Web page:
For over 50 years, newborn screening programs across the United States have implemented laboratory screening and follow-up programs to detect and report infants at high risk for rare diseases. As we look towards the future, current testing challenges will likely become more pronounced with the anticipated addition of new conditions to the Recommended Uniform Screening Panel (RUSP), increasing sophistication of testing platforms and methodologies, and greater complexity of biomarker profiles.
Building the data analytic capacity of newborn screening programs will help support the analysis and interpretation of patient data, providing tools and resources to create efficiencies in time-intensive program activities.
APHL and the Newborn Screening and Molecular Biology Branch of the Centers for Disease Control and Prevention (CDC) are exploring solutions aimed at improving the interpretation of laboratory tests by expanding data analytic capacity in the following ways:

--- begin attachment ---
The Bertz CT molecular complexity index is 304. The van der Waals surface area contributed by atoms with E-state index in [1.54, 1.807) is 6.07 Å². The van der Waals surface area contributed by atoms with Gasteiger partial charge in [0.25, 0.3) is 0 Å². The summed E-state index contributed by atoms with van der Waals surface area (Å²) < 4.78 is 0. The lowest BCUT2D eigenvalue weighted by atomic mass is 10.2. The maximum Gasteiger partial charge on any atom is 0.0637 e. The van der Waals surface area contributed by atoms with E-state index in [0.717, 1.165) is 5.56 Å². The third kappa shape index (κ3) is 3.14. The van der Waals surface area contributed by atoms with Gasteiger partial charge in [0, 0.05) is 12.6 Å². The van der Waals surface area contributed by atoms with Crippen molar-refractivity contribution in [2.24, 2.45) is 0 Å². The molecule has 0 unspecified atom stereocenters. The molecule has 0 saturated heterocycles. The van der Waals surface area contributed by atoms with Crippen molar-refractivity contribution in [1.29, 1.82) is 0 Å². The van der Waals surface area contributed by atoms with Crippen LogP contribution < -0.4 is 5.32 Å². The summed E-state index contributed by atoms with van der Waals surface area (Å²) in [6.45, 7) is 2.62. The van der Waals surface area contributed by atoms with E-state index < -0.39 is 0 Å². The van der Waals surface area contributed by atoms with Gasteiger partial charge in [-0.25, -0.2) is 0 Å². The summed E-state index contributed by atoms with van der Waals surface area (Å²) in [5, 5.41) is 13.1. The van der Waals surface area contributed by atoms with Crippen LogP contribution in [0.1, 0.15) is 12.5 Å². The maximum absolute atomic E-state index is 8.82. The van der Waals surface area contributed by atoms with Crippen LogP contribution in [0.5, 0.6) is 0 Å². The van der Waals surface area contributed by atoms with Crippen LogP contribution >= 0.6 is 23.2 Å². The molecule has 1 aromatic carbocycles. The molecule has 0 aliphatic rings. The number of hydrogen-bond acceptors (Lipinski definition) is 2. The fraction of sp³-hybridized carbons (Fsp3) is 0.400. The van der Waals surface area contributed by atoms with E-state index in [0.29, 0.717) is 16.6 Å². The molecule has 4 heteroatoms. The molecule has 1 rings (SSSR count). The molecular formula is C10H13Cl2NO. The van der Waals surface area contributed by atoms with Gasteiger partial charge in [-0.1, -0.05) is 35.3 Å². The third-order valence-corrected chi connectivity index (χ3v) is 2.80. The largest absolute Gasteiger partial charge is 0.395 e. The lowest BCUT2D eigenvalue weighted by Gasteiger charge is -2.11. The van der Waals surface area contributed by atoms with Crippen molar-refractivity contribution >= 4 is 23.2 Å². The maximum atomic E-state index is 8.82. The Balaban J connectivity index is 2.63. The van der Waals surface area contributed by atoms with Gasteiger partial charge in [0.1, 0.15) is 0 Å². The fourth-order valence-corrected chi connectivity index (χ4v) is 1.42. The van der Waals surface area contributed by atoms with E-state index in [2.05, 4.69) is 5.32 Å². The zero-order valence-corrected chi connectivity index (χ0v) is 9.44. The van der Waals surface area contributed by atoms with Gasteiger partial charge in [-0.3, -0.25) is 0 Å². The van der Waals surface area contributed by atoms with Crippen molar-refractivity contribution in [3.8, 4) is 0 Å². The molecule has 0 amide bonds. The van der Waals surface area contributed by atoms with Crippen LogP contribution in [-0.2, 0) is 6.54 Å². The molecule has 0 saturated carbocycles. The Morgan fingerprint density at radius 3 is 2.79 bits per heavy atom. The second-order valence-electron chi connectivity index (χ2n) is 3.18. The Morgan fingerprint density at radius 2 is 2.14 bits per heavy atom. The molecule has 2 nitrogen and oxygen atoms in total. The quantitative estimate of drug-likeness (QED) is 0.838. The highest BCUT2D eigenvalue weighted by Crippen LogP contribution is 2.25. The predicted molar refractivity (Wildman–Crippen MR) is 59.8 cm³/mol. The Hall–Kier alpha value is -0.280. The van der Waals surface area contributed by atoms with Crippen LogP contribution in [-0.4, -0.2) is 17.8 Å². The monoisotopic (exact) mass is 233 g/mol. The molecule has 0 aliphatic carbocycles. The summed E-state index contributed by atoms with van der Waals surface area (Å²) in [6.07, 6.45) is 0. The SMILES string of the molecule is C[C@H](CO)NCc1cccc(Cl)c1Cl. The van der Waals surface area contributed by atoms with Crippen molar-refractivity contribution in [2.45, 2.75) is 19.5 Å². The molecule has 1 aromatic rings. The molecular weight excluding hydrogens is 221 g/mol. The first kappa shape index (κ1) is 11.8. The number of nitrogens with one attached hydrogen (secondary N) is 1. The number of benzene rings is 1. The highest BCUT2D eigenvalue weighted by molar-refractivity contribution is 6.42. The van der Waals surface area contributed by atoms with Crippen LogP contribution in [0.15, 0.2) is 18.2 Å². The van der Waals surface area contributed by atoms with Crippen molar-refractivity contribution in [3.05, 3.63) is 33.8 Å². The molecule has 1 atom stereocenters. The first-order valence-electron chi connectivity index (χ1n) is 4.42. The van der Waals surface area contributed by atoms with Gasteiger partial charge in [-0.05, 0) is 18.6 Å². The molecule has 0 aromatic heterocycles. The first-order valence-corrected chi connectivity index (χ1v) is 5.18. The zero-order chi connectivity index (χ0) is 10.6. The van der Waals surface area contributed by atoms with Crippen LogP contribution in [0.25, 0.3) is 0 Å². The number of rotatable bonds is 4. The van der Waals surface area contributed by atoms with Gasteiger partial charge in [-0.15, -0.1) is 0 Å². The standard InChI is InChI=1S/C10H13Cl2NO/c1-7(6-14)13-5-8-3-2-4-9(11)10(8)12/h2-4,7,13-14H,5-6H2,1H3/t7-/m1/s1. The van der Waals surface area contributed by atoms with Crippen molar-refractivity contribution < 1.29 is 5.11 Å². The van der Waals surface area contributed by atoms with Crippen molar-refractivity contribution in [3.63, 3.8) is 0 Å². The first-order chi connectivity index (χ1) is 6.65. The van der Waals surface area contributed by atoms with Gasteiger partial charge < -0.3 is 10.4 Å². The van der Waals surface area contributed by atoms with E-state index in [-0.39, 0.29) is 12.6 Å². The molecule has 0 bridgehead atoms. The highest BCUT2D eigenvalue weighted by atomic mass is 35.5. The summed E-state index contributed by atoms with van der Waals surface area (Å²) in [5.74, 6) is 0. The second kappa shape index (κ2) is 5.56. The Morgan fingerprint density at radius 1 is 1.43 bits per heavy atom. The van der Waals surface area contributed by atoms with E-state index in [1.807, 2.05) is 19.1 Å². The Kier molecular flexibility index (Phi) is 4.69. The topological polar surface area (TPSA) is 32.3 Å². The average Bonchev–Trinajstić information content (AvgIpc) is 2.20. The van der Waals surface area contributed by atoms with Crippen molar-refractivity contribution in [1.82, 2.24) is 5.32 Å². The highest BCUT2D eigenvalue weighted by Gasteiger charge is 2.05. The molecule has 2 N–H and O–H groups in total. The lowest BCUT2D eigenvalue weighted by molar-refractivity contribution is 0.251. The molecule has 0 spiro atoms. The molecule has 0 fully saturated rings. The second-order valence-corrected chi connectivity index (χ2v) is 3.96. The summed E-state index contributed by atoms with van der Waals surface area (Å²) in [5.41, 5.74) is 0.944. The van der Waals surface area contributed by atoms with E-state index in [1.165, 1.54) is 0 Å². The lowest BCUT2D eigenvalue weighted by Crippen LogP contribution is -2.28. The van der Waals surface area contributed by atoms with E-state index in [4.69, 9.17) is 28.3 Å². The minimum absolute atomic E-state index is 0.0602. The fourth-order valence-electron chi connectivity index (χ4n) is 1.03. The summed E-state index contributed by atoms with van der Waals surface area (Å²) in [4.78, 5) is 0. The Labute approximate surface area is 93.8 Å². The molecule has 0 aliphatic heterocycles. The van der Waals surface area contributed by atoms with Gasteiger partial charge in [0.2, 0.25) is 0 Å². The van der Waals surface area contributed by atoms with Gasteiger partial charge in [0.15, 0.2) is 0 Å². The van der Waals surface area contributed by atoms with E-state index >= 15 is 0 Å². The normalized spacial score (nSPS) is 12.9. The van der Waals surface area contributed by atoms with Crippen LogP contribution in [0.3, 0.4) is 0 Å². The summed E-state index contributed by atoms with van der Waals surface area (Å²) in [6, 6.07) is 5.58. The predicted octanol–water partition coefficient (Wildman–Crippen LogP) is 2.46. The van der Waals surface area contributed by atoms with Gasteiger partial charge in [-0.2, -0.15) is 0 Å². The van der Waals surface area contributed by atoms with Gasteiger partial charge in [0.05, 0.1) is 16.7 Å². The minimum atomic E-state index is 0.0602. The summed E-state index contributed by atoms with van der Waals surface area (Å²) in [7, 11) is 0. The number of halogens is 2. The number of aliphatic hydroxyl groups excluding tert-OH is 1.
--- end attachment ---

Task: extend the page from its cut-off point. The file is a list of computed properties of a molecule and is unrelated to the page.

- Increasing state newborn screening programs’ capacity to evaluate and interpret laboratory test data by providing Newborn Screening Bioinformatics Fellows
- Creating a Newborn Screening Data Analytic Workgroup focused on sharing and harmonizing best practices and solutions
- Enhancing data-driven decision making in the newborn screening community by designing and developing data science resources to address newborn screening-specific data challenges
In March 2019, APHL and CDC hosted a national meeting in Atlanta, GA to broaden their efforts, engage state newborn screening programs in a collective data analytics initiative, and discuss progress toward enhanced disease detection utilizing improved data analytics resources and technologies specific to newborn screening.
The meeting provided a forum for participants to discuss the needs around biochemical and molecular screening methodologies and their related data analytics requirements, as well as the value of data to improving health outcomes.
This national dialogue will help guide CDC development of an in-house data analytics resource that will improve the interpretation of biochemical and molecular test results.
This activity was supported by Cooperative Agreement #NU60OE000103-04 funded by the Centers for Disease Control and Prevention. Its contents are solely the responsibility of the authors and do not necessarily represent the official views of CDC or the Department of Health and Human Services.
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